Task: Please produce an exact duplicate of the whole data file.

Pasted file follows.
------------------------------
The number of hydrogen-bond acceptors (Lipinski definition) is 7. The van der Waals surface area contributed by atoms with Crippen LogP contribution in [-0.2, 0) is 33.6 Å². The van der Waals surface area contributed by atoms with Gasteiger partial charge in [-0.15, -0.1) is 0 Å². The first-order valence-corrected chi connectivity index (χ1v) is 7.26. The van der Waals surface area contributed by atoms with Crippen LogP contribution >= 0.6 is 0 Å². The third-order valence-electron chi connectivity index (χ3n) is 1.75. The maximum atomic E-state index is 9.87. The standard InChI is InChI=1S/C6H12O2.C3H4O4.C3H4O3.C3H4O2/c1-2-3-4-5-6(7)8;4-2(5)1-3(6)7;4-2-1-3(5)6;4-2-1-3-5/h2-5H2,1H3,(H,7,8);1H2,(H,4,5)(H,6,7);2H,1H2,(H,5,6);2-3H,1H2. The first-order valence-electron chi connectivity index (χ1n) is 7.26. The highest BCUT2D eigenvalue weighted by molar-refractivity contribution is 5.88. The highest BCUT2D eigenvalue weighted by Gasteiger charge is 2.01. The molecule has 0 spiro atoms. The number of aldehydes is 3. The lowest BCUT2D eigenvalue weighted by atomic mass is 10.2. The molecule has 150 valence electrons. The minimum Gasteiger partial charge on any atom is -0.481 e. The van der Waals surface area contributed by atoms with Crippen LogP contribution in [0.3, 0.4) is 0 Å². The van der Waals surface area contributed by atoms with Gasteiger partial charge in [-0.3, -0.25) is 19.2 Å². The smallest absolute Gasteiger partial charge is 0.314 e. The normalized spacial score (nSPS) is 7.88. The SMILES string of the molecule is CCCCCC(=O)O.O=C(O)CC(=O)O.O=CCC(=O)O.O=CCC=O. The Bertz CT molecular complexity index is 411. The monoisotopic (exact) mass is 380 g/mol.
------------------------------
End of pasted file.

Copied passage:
The number of hydrogen-bond acceptors (Lipinski definition) is 7. The van der Waals surface area contributed by atoms with Crippen LogP contribution in [-0.2, 0) is 33.6 Å². The van der Waals surface area contributed by atoms with Gasteiger partial charge in [-0.15, -0.1) is 0 Å². The first-order valence-corrected chi connectivity index (χ1v) is 7.26. The van der Waals surface area contributed by atoms with Crippen LogP contribution >= 0.6 is 0 Å². The third-order valence-electron chi connectivity index (χ3n) is 1.75. The maximum atomic E-state index is 9.87. The standard InChI is InChI=1S/C6H12O2.C3H4O4.C3H4O3.C3H4O2/c1-2-3-4-5-6(7)8;4-2(5)1-3(6)7;4-2-1-3(5)6;4-2-1-3-5/h2-5H2,1H3,(H,7,8);1H2,(H,4,5)(H,6,7);2H,1H2,(H,5,6);2-3H,1H2. The first-order valence-electron chi connectivity index (χ1n) is 7.26. The highest BCUT2D eigenvalue weighted by molar-refractivity contribution is 5.88. The highest BCUT2D eigenvalue weighted by Gasteiger charge is 2.01. The molecule has 0 spiro atoms. The number of aldehydes is 3. The lowest BCUT2D eigenvalue weighted by atomic mass is 10.2. The molecule has 150 valence electrons. The minimum Gasteiger partial charge on any atom is -0.481 e. The van der Waals surface area contributed by atoms with Crippen LogP contribution in [0.3, 0.4) is 0 Å². The van der Waals surface area contributed by atoms with Gasteiger partial charge in [-0.3, -0.25) is 19.2 Å². The smallest absolute Gasteiger partial charge is 0.314 e. The normalized spacial score (nSPS) is 7.88. The SMILES string of the molecule is CCCCCC(=O)O.O=C(O)CC(=O)O.O=CCC(=O)O.O=CCC=O. The Bertz CT molecular complexity index is 411. The monoisotopic (exact) mass is 380 g/mol.